Let’s fix, rather than abolish, the Senate

What to do about the Senate? Abolishing it would put a merciful end to this remnant of royal trappings.

COMMENTARY

What to do about the Senate?

Abolishing it would put a merciful end to this remnant of royal trappings.

Judging by the experience of the past few years, however, abolishing the Senate would bring us closer to a Vladimir Putin style democracy.

I do not want to abolish the Senate. I want to see it restructured with a new focus on its purpose.

My Senate would be elected and its size reduced. Two senators (maybe three, but not more than four) from each province and territory would suffice to give equal representation to the country’s regions.

Provinces would be free to form a single constituency for all senators or to establish two or more constituencies defined by region (north/south) or density (urban/rural).

Senate elections would provide for run-off elections to ensure that every senator elected has the support of at least 50 per cent of the participating voters. Senators would be limited to a single term of seven years; no re-election.

To the greatest extent possible I would want to minimize the power of political parties and their leaders to influence members of my Senate.

The purpose of my dream Senate would not be to second-guess Parliament on decisions concerning taxes and services.

What sets democracy apart from all other forms of government is that democracy puts limits on the powers of government and imposes rules for how government powers are to be exercised. In a democracy the people determine the fences within which their elected governments may roam.

My Senate’s focus would therefore not be on what government does, but on how it goes about doing what it does. True to that dictum my Senate would not have the power to amend the Constitution, but it would have the authority to call a mandatory referendum to that end.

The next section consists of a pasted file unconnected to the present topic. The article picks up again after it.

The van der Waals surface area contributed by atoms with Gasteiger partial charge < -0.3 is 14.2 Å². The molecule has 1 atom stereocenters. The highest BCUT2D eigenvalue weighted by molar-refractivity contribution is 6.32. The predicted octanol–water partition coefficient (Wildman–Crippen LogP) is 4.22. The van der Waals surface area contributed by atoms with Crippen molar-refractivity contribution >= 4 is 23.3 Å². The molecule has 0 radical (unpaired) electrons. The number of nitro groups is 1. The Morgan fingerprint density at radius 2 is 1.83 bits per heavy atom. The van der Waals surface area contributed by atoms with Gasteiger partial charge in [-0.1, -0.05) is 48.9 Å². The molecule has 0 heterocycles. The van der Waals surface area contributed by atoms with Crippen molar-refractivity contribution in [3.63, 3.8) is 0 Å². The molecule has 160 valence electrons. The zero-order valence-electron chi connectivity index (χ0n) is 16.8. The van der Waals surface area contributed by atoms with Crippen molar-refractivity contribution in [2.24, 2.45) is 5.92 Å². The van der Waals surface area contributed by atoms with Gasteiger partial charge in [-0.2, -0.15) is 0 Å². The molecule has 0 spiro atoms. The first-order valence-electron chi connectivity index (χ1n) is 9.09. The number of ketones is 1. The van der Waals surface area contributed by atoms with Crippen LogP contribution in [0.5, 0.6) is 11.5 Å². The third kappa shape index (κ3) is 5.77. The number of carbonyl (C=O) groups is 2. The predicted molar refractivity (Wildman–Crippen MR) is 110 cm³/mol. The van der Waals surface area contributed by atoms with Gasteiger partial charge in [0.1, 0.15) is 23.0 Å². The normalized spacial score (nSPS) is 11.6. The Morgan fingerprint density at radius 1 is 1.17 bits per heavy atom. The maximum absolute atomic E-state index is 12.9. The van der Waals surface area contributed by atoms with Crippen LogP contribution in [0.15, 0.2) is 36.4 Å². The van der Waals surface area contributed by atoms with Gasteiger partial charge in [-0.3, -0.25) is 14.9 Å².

A good example is the current government’s practice of tabling voluminous omnibus bills which cover a multitude of matters ranging from Supreme Court appointments to funding for the CBC, and then imposing a time limit on debates before forcing a vote. My Senate would initiate a broad public debate on the subject of omnibus bills, their background, their effect on democratic governance, and their implications for the long term.

My Senate would have the resources to craft a constitutional amendment to curtail the use of omnibus bills. My Senate’s budget would be adequate to allow senators to travel to their constituencies to hold extensive public meetings and debating sessions in order to discuss the nature of omnibus bills and the need for restricting their use.

Following public consultation, my Senate would call a nation-wide binding referendum on their proposal to amend the Constitution to restrict the use of omnibus bills.

Each political party in the House of Commons and the prime minister of the day would be free to implore citizens to vote in such a referendum, to try to convince citizens that it is in their best interest to either leave future governments with unlimited powers to use omnibus bills or not to.

In the end, citizens would decide on where to draw the line.

The concluding sentence of Lincoln’s Gettysburg address of 1863 is the most concise and precise definition of what a democracy is, and what it should be: “government of the people, by the people, for the people.”

Elections respond to the “of the people” stipulation and the services governments provide are “for the people.”

My Senate’s mandate would be to act as guardian of democracy’s “by the people” stipulation. It would fulfill its mandate by observing what goes on in the House of Commons and government, and by engaging,

informing and educating citizens, leaving citizens with the responsibility to determine how Canada is to be governed.

If that is not the essence of a democracy, what is?

Andre Carrel is a retired municipal administrator and author of Citizen’s Hall: Making Local Democracy Work. He lives in Terrace, BC.

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